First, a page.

MeroWestDailyNews, News, 2/1/16
The state Senate unanimously passed a bill Thursday to help close the pay gap between male and female workers in Massachusetts.
The “act to establish pay equity” is built off a bill initially passed in 1945 to ensure that workers receive equal pay for equal work regardless of gender. Currently, women make up roughly half of the state’s workforce, but on average are paid 82 percent of what men make. The disparity is even wider among racial lines, with African-American women only making an average of 66 cents on the dollar and Latina woman making 54 cents in comparison to men with the same qualifications in the same field, according to state Sen. Karen Spilka, D-Ashland.
Spilka, chairman of the Senate Ways and Means Committee, filed the bill along with Sen. Patricia Jehlen, D-Somerville. The measure includes provisions to empower workers and encourage employers to offer equal pay. Included are provisions to prevent employers from punishing employees who share their salaries with co-workers or who report discrimination. Employers would also be forbidden from asking about past salaries during the interview process, as prospective employees may be offered less at new jobs if they have been paid less at old jobs.
The bill also gives businesses which have been accused of discrimination the opportunity to perform self-evaluations to show that significant progress has been made towards ensuring equal pay.
“If women start out at a lower salary, then those losses are perpetuated and magnified,” Spilka said. “Women will earn less not just in wages, but in their pension, in Social Security and anything else dependent on their pay.”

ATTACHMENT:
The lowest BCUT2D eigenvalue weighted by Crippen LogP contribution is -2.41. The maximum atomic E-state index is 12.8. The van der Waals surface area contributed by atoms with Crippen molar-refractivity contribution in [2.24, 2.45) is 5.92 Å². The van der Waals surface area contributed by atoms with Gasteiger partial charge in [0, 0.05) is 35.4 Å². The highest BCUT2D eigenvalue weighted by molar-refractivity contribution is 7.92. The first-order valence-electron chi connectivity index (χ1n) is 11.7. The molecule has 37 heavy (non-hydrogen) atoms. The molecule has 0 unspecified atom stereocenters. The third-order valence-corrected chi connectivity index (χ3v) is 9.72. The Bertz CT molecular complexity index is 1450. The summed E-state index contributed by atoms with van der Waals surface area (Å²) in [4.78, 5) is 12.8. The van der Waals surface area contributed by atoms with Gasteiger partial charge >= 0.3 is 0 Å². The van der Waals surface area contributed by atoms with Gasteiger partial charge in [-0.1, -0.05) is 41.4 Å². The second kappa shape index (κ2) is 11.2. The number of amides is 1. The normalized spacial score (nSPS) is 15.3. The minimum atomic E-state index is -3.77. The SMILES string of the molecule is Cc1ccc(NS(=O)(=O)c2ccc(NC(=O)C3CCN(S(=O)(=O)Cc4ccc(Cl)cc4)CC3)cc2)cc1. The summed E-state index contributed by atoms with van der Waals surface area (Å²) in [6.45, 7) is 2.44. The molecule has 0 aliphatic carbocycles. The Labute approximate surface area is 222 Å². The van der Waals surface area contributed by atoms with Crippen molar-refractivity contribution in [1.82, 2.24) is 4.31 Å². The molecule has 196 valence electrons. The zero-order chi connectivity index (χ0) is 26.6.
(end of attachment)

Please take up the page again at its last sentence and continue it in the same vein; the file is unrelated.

Although the law in Massachusetts currently states that men and women must receive equal pay, the gap has taken decades to close. Since 1963, when a federal pay equity law was passed, women were earning 59 cents on the dollar to men. If left untouched, the gap would not be closed until 2058.
“It has taken decades and decades to correct itself and it is moving too slowly,” Spilka said. “Is a 20-cents increase after 53 years sufficient? I would say no.”
According to Jesse Mermell, executive director at the Alliance for Business Leadership in Boston, ensuring pay equity is good for businesses and for the economy. Citing the National Partnership for Women and Families, Mermell said the wage gap costs the economy billions of dollars every year in money that could have been spent on food, gas and rent. As well, ensuring equal pay will help attract top talents to jobs.
“This is a real no-brainer for us,” Mermell said. “Not just because it’s the right thing to do, but because the economic factors are significant.”
In addition to the Alliance for Business Leadership, the bill has been praised by Attorney General Maura Healey, Treasurer Deb Goldberg and the Greater Boston Chamber of Commerce.
However, the Boston Globe reported Friday that the bill is being opposed by the Massachusetts High Technology Council and Associated Industries of Massachusetts, which warned it could cause “unbridled litigation.” State Sen. Mike Barrett, D-Lexington worries that lobbying efforts could make getting the legislation through the House of Representatives more difficult.
“If the Legislature enacts it, the new law will trigger an additional amount of pressure on all of us,” Barrett said. “We’re looking for a big headline that says don’t discriminate on pay. We start to the change the culture by making big statements. We hope the House passes it in the next 90 days, because it would send the wrong message if some version of pay equity fails to pass.”
Gov. Charlie Baker has not yet taken a stance.